Crude oil had become somewhat more stable in recent days as investors assessed the current supply and demand forces affecting prices. On the one hand, there have been tentative signs that oil production in the US is finally responding to the falls in rig counts. The rig count falls actually accelerated once again last week as it declined by an additional 31; at just 703 they are now at their lowest level since October 2010. But on the other hand, oil inventories have been repeatedly hitting record levels since the turn of the year, which suggests that the oil market remains sufficiently supplied.
While the supply outlook appears mixed, the demand outlook for crude does not look great either following the recent slowdown of economic activity in the world’s largest consumers of oil, China and the US. Today for example saw the US GDP grew by a meagre 0.2% annualised rate in the first quarter. To say it disappointed expectations is an understatement, for the market was looking for at least a 1% growth rate. As a result, the US dollar plunged and this in turn helped to underpin some dollar-priced commodities, including crude oil.
Crude oil got an additional boost from the latest weekly inventories data. As the API data last night had suggested crude inventories may have increased by 4.2 million barrels last week, analysts and traders alike were not feeling too optimistic about the official numbers from the EIA. However as it turned out, the EIA numbers were actually not too bad even if crude stocks rose a fresh record high of 490.9 million barrels. The weekly increase of 1.9 million barrels was not only lower than the API’s estimate but it was also lower than the consensus forecast of 2.1 million barrels. What’s more, inventories at the storage hub of Cushing in Oklahoma decreased for the first time since November, by 514,000 barrels. As a result, oil prices surged higher as hopes grew that we may now see a period of destocking.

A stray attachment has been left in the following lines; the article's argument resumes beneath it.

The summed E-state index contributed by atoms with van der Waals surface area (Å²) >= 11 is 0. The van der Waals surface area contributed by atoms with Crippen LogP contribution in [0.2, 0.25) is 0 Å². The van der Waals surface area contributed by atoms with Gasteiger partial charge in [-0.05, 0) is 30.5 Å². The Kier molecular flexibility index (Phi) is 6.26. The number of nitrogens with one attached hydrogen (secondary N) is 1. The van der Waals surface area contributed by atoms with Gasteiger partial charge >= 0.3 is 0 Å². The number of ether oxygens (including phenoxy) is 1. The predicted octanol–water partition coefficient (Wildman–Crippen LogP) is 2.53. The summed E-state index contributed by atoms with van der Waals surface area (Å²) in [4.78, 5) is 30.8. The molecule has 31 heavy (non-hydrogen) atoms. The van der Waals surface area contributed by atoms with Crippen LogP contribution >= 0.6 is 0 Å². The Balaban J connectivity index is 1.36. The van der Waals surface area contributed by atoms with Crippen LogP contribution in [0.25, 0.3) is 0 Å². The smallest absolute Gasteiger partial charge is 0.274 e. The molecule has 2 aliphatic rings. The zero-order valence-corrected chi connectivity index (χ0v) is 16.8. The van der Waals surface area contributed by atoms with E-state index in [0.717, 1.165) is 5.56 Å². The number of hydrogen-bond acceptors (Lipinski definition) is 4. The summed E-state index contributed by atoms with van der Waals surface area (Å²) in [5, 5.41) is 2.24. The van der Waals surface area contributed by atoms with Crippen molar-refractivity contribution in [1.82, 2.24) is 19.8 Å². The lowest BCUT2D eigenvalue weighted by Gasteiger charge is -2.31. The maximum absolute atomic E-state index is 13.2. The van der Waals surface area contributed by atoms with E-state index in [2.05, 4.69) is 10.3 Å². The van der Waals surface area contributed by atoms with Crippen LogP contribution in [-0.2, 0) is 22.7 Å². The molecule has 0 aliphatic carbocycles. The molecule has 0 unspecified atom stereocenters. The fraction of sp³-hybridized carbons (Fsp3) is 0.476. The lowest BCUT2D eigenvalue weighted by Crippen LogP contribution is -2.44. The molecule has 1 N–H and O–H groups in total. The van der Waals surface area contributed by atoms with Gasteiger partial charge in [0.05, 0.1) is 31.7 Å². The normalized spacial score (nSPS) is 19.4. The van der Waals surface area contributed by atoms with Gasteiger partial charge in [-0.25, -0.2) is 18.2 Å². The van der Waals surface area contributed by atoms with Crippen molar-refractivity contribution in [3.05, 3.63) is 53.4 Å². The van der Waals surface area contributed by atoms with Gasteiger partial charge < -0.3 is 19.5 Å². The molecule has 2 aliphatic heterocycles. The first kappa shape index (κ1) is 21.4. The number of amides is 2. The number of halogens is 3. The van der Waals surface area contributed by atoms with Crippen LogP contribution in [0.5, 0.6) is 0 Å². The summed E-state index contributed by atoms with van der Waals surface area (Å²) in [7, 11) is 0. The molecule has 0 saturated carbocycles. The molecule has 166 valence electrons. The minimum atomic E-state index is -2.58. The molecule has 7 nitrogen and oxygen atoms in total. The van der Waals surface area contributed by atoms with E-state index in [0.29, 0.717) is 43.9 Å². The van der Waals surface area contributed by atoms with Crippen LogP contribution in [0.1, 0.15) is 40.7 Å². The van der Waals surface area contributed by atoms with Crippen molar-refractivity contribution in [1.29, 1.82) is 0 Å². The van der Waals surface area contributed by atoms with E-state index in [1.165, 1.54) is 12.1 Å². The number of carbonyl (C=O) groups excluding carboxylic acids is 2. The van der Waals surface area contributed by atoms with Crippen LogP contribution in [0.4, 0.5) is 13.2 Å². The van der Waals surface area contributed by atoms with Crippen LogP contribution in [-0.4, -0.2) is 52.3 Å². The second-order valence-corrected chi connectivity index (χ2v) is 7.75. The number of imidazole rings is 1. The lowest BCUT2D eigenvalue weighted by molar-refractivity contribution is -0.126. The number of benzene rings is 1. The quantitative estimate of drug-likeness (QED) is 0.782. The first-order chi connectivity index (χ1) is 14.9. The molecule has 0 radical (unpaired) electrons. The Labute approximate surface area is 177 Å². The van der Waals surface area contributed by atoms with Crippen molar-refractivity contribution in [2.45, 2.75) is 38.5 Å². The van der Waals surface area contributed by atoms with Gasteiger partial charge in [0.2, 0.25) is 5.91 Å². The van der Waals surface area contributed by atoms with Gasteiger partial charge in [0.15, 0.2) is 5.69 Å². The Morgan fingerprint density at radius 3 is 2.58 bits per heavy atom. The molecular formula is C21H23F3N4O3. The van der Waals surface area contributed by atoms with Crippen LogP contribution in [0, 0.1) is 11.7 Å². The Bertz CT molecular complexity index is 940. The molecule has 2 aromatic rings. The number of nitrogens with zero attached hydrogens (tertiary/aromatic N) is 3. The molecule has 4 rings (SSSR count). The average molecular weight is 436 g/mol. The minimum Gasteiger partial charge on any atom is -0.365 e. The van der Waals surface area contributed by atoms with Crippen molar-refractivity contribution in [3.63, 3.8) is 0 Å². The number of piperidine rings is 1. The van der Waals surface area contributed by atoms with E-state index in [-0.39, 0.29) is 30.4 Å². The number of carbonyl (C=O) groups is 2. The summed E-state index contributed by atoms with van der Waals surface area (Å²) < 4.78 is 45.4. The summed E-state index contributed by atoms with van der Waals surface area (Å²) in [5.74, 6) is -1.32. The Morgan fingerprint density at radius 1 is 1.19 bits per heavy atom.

WTI found additional support from technical buying once the $58.25/60 resistance area was cleared. All eyes are now on the FOMC statement, due at 19:00 BST, in which the Fed is likely to deliver some dovish remarks. If seen, the dollar could fall further and this may in turn underpin the buck-denominated crude oil. Our technical view on US oil will remain bullish for as long as the bullish trend remains intact. If and when this is broken, we may then see a sharp drop in oil prices. But for now, the path of least resistance remains to the upside with $60 now being the next target for the bulls. Above this psychological barrier is the 161.8% Fibonacci extension level of the last significant downswing at $61.70. To get past these levels, oil speculators would probably need a favour or two from the Federal Reserve tonight.